Ico: Castle in the Mist is a novelization of the video game Ico as imagined by a dedicated fan – Japanese author Miyuki Miyabe. Published in 2004 in Japan, it has finally been brought to our shores, translated by video game localizer Alexander O. Smith. The book is not a direct explanation of what happens in the game; rather, it’s a retelling of the story, with details that flesh out the missing pieces. Instead of coming out a horribly uncreative jumble, as books based on video games often are, Miyabe has woven an intricate and beautiful tale that embellishes and enhances what the game creators have already made.
Author: Miyuki Miyabe
Publisher: Viz Media
Release Date: August 16, 2011
Miyuki Miyabe was so taken with the video game Ico that she wrote her novelization of it, basing it around the background we didn’t get to see. Not only does she give dimensions to both Ico and the girl he finds in the castle, Yorda, but she also gives explanations to everything – why Ico is chosen to break the spell, how the Castle in the Mist became the way it is, why Yorda was locked in the cage, and even what significance the sword has to the characters. She’s also added in some new characters and scenes, giving even more layers to the book.
She takes us through Ico’s role as Sacrifice, starting with his imprisonment and the making of the Mark, which he must wear to the castle. But we are given so many extra layers – everything the characters are doing holds a meaning for later in the story, and part of what happens changed the way I felt about the story in the game. In fact, reading this story made me feel differently about entire sections of the game, and I’m looking forward to playing the HD remake more than ever before.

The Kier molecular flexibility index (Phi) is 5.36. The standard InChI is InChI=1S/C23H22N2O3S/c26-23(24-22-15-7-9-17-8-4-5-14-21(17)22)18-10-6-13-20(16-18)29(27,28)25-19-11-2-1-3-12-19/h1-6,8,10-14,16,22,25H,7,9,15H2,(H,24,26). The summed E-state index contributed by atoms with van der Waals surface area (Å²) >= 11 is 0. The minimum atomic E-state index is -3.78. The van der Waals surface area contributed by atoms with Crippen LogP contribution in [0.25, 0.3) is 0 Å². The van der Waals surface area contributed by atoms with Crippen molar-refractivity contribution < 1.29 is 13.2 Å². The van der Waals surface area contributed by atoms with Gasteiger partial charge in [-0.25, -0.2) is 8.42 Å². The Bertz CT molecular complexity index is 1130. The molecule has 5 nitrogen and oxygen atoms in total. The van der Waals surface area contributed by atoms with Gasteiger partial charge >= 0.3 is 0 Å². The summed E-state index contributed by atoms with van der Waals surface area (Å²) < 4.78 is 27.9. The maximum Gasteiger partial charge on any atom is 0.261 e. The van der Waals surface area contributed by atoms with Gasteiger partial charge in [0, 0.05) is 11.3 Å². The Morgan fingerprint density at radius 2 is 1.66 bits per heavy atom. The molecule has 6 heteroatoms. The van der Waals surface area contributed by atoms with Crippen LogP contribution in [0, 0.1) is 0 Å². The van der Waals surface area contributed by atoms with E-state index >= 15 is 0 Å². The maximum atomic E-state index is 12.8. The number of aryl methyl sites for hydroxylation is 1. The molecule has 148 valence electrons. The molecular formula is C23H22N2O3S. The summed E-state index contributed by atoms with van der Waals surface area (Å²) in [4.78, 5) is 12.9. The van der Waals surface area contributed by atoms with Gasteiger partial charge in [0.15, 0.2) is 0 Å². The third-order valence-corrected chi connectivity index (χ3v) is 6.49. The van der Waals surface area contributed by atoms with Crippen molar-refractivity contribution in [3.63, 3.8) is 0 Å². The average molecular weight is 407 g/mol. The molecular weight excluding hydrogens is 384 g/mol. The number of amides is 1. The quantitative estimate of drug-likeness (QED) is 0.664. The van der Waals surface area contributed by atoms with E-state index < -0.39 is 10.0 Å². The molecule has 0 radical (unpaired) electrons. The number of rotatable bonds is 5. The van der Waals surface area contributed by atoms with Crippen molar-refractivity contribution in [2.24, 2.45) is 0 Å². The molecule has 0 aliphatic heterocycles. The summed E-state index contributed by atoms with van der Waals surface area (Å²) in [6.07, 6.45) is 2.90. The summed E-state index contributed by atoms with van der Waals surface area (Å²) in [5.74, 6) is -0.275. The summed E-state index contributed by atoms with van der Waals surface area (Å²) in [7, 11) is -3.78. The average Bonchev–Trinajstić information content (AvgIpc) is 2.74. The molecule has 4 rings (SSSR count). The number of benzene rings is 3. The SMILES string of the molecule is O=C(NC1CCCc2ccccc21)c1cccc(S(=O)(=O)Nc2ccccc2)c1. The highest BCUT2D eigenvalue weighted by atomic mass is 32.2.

The writing is gorgeous, and flows in a way that is simple and graceful. The fragility of Yorda, the persistence and determination of Ico, the pure evil of the queen – these things come through in both descriptions and dialogue. While the characters remain mostly mute in the game, Miyabe has given them the ability here to explore one another and discuss not just how they got to where they were, but how to free themselves. Their relationship blooms and is almost more precious on the page than it is in the game. But I have to admit – one of the sweetest things I’ve ever experienced in any medium is the fact that in the game, you save your progress by grabbing Yorda’s hand and pulling her down onto a couch with you. It’s a special touch that shows the affection the creators have for their own characters.
While there’s nothing here that will spoil aspects of the game for you, there are things that will definitely color how you see the game. If you read this novel before ever playing the game, I feel that you might be cheating yourself of a mysterious and enchanting experience. My advice is to play the game first, absorb those characters and enjoy the story, and then, if you decide you want to add to what you already found to be a satisfying and beautiful experience, pick up the book – and inhale it. Of course, this isn’t only relevant if you like the game – unlike many novel adaptations of books, this story could stand on its own as a strong piece of art without any experience with the game. But with the Ico and Shadow of the Colossus Collection coming out on September 27, it’s worth the wait.
Ico: Castle in the Mist is a simple yet compelling novel, and is a worthy read for a wide audience – from dedicated fans of the game to those who enjoy reading fantasy. It’s not just an excellent video game novelization – it’s an example of what video game novelizations should be, and could be if companies hired authors who were passionate about them. I can’t recommend this book enough. It’s a quick read, yet has a nice depth and density to it. Smith’s translation is smooth, drawing out Miyabe’s elegant writing style. And I honestly can’t think of a better way to spend my time than by finding out more about Ico and Yorda – even if it’s not by the original creators of the game.
Review Disclosure: A retail copy of Ico: Castle in the Mist was purchased by Warp Zoned for the purposes of this review.